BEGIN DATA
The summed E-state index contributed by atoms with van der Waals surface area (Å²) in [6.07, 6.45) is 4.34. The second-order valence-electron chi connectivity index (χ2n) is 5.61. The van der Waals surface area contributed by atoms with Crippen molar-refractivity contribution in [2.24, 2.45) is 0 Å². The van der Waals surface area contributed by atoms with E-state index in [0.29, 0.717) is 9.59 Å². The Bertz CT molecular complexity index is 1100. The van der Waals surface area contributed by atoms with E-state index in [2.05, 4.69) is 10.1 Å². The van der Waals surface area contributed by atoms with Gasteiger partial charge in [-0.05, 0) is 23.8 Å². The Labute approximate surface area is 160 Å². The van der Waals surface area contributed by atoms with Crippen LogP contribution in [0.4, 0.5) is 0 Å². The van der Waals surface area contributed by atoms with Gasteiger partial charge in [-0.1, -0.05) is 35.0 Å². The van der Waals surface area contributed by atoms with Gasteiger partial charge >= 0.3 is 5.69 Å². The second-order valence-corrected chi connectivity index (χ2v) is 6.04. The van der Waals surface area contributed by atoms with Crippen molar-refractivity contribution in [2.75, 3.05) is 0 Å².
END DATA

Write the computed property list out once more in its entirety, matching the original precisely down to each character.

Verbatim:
The summed E-state index contributed by atoms with van der Waals surface area (Å²) in [6.07, 6.45) is 4.34. The second-order valence-electron chi connectivity index (χ2n) is 5.61. The van der Waals surface area contributed by atoms with Crippen molar-refractivity contribution in [2.24, 2.45) is 0 Å². The van der Waals surface area contributed by atoms with E-state index in [0.29, 0.717) is 9.59 Å². The Bertz CT molecular complexity index is 1100. The van der Waals surface area contributed by atoms with E-state index in [2.05, 4.69) is 10.1 Å². The van der Waals surface area contributed by atoms with Gasteiger partial charge in [-0.05, 0) is 23.8 Å². The Labute approximate surface area is 160 Å². The van der Waals surface area contributed by atoms with Crippen LogP contribution in [0.4, 0.5) is 0 Å². The van der Waals surface area contributed by atoms with Gasteiger partial charge in [-0.1, -0.05) is 35.0 Å². The van der Waals surface area contributed by atoms with Gasteiger partial charge >= 0.3 is 5.69 Å². The second-order valence-corrected chi connectivity index (χ2v) is 6.04. The van der Waals surface area contributed by atoms with Crippen molar-refractivity contribution in [2.75, 3.05) is 0 Å².